The release notes include important installation changes and known issues. They also highlight ways that you can take advantage of new features or enhancements to improve your product usage.

For more information, see the following related resources:

  • Changelog: A full list of changes, including the ability to compare previous patch and minor versions.
  • Upgrade guide: Steps to upgrade from the previous minor version to the current version.
  • Version reference: Information about Solo’s version support.

Breaking changes

Review details about the following breaking changes. To review when breaking changes were released, you can use the comparison feature of the changelog.

Upstream Prometheus upgrade

Gloo Mesh Enterprise includes a built-in Prometheus server to help monitor the health of your Gloo components. This release of Gloo upgrades the Prometheus community Helm chart from version 19.7.2 to 25.11.0. As part of this upgrade, upstream Prometheus changed the selector labels for the deployment, which requires recreating the deployment. To help with this process, the Gloo Helm chart includes a pre-upgrade hook that automatically recreates the Prometheus deployment during a Helm upgrade. This breaking change impacts upgrades from previous versions to version 2.4.10, 2.5.1, or 2.6.0 and later.

If you do not want the redeployment to happen automatically, you can disable this process by setting the prometheus.skipAutoMigration Helm value to true. For example, you might use Argo CD, which converts Helm pre-upgrade hooks to Argo PreSync hooks and causes issues. To ensure that the Prometheus server is deployed with the right version, follow these steps:

  1. Confirm that you have an existing deployment of Prometheus at the old Helm chart version of chart: prometheus-19.7.2.
      kubectl get deploy -n gloo-mesh prometheus-server -o yaml | grep chart
  2. Delete the Prometheus deployment. Note that while Prometheus is deleted, you cannot observe Gloo performance metrics.
      kubectl delete deploy -n gloo-mesh prometheus-server
  3. In your Helm values file, set the prometheus.skipAutoMigration field to true.
  4. Continue with the Helm upgrade of Gloo Mesh Enterprise. The upgrade recreates the Prometheus server deployment at the new version.

New feature gate for east-west routes in JWT policies

Now, you can use the applyToRoutes selector in JWT policies to select east-west service mesh routes.

Previously, you could only select ingress routes that were attached to a virtual gateway. The use of a virtual gateway for ingress routes required a Gloo Mesh Gateway license in addition to your Gloo Mesh Enterprise license. For a Mesh-only scenario, you previously had to use the applyToDestinations selector. This meant that the same JWT policy applied to the destinations no matter how traffic reached them.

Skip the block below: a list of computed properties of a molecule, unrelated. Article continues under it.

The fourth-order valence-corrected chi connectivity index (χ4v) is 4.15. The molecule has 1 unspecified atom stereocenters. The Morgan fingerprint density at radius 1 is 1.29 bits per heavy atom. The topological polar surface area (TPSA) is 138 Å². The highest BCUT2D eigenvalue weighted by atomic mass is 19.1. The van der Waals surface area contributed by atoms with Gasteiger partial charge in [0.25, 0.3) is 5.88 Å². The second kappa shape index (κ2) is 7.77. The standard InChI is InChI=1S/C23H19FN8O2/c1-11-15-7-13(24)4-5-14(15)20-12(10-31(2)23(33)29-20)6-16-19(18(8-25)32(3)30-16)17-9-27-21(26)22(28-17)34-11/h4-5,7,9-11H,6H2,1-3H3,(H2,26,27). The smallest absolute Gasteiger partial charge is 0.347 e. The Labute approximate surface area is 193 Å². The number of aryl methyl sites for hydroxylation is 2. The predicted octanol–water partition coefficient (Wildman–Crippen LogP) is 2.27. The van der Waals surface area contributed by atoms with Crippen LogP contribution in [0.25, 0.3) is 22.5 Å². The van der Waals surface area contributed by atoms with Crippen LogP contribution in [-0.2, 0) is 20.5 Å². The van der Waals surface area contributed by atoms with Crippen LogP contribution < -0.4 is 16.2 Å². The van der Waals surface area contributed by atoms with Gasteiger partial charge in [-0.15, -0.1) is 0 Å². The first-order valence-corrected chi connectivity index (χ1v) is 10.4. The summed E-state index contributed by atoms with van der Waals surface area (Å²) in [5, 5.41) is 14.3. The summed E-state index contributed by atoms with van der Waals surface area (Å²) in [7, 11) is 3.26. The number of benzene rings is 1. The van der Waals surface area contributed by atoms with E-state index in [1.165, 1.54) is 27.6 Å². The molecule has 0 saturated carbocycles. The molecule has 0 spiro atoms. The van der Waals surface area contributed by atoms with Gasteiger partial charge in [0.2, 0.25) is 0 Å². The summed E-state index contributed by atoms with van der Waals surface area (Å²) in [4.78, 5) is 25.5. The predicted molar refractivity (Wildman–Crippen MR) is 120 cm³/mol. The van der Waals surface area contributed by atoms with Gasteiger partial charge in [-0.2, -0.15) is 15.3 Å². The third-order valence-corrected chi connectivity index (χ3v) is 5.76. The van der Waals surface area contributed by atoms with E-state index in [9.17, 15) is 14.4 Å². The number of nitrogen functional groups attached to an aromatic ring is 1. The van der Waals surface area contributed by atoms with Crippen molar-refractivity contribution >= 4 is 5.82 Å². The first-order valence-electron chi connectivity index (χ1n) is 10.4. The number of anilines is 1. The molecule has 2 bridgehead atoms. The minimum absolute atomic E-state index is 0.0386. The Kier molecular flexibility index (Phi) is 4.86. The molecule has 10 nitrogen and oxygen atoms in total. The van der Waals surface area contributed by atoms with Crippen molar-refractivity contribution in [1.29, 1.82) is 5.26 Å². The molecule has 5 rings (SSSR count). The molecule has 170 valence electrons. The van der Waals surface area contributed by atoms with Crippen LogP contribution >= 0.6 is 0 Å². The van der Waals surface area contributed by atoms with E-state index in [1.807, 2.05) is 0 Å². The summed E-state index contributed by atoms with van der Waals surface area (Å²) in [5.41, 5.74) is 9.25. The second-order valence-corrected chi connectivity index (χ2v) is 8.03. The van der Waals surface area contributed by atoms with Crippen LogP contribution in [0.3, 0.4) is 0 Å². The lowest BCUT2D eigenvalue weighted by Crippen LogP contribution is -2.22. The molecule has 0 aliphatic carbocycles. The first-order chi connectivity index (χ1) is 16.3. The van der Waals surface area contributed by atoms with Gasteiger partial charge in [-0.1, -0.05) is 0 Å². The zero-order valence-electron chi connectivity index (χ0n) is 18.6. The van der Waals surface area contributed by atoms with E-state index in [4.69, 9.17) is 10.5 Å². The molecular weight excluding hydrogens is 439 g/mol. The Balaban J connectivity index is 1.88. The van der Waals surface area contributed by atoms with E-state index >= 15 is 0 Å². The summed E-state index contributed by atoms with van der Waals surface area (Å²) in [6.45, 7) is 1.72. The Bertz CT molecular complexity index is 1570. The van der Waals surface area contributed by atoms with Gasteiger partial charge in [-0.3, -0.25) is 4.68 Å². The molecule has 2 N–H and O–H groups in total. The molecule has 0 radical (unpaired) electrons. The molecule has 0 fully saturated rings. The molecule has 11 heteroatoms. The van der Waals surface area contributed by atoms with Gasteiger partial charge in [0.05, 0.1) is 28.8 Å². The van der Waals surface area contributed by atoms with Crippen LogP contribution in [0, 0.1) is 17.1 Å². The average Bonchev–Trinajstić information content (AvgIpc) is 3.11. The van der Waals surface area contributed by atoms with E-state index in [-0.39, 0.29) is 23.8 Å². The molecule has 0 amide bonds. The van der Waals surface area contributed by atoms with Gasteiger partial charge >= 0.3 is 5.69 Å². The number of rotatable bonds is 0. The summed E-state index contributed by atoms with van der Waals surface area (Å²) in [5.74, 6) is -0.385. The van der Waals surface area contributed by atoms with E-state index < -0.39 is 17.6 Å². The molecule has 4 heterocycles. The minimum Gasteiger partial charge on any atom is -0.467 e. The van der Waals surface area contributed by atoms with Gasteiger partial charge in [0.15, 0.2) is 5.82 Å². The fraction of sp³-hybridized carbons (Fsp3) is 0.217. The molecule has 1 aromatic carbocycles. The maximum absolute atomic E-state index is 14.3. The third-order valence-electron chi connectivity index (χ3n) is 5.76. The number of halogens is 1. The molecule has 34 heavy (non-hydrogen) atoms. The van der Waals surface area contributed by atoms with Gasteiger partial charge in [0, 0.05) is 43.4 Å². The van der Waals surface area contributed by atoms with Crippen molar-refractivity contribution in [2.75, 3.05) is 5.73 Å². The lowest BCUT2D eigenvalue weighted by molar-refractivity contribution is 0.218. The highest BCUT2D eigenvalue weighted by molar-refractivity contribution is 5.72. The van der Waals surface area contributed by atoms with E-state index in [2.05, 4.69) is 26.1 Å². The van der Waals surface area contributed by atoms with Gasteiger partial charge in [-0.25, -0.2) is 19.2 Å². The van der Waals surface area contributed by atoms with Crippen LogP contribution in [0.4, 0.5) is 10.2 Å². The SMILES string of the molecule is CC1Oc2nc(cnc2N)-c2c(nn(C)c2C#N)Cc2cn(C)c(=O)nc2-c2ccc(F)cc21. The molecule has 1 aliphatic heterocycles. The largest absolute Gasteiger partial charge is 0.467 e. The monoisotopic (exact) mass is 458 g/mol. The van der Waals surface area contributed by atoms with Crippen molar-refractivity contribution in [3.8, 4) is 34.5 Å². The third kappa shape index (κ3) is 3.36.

Now, you can use applyToRoutes for east-west routes. This way, you have more flexibility in how a destination is protected. For example, you might have several external and internal routes that go to the same backing destination. To secure these routes with different JWT policies, you can use applyToRoutes instead of applyToDestinations.

Before you upgrade to 2.6:

  1. Check your existing JWT policies that use applyToRoutes selectors and note the routes that they apply to.
  2. Check your existing route tables with the routes that you previously noted.
  3. Determine whether JWT policies apply to east-west service mesh routes.
    • If a route table includes a workload selector, or if a route table omits both the virtual gateway and workload selector fields: The JWT policies apply to the east-west service mesh routes. This might conflict with other JWT policies that already select the backing destinations of these routes.
    • If the route tables do not include a workload selector (except in the case that the route table also does not include a virtual gateway): The JWT policies do not apply to the east-west service mesh routes.
  4. Decide how to address the potential impact of updating the behavior of the JWT policy applyToRoutes selector.
    • To prevent JWT policies from apply to east-west service mesh routes, choose from the following options:
      • Update your configuration. For example, you might use a different label to select routes. Or, you might make separate route tables with separate route labels for your ingress routes vs. east-west routes.
      • Disable the feature gate by upgrading your Gloo Helm release with the featureGates.EnableJWTPolicyEastWestRoute value set to false.
    • To start applying JWT policies to east-west service mesh routes: Continue to upgrade to version 2.6. In version 2.6 and later, the feature gate is enabled by default.

For more information, see the following resources:

Installation changes

In addition to comparing differences across versions in the changelog, review the following installation changes from the previous minor version to version 2.6.

Safe mode enabled by default

Starting in version 2.6.0, safe mode is enabled on the Gloo management server by default to ensure that the server translates input snapshots only if all input snapshots are present in Redis or its local memory. This way, translation only occurs based on a complete translation context that includes all workload clusters.

Enabling safe mode resolves a race condition that was identified in version 2.5.3, 2.4.11, and earlier that could be triggered during simultaneous restarts of the management plane and Redis, including an upgrade to a newer Gloo Mesh Enterprise version. If hit, this failure mode could lead to partial translations on the Gloo management server which could result in Istio resources being temporarily deleted from the output snapshots that are sent to the Gloo agents.

To learn more about safe mode, see Safe mode.

New features

Review the following new features that are introduced in version 2.6 and that you can enable in your environment.

I/O threads for Redis

A new Helm value redis.deployment.ioThreads was introduced to specify the number of I/O threads to use for the built-in Redis instance. Redis is mostly single threaded, however some operations, such as UNLINK or slow I/O accesses can be performed on side threads. Increasing the number of side threads can help improve and maximize the performance of Redis as these operations can run in parallel.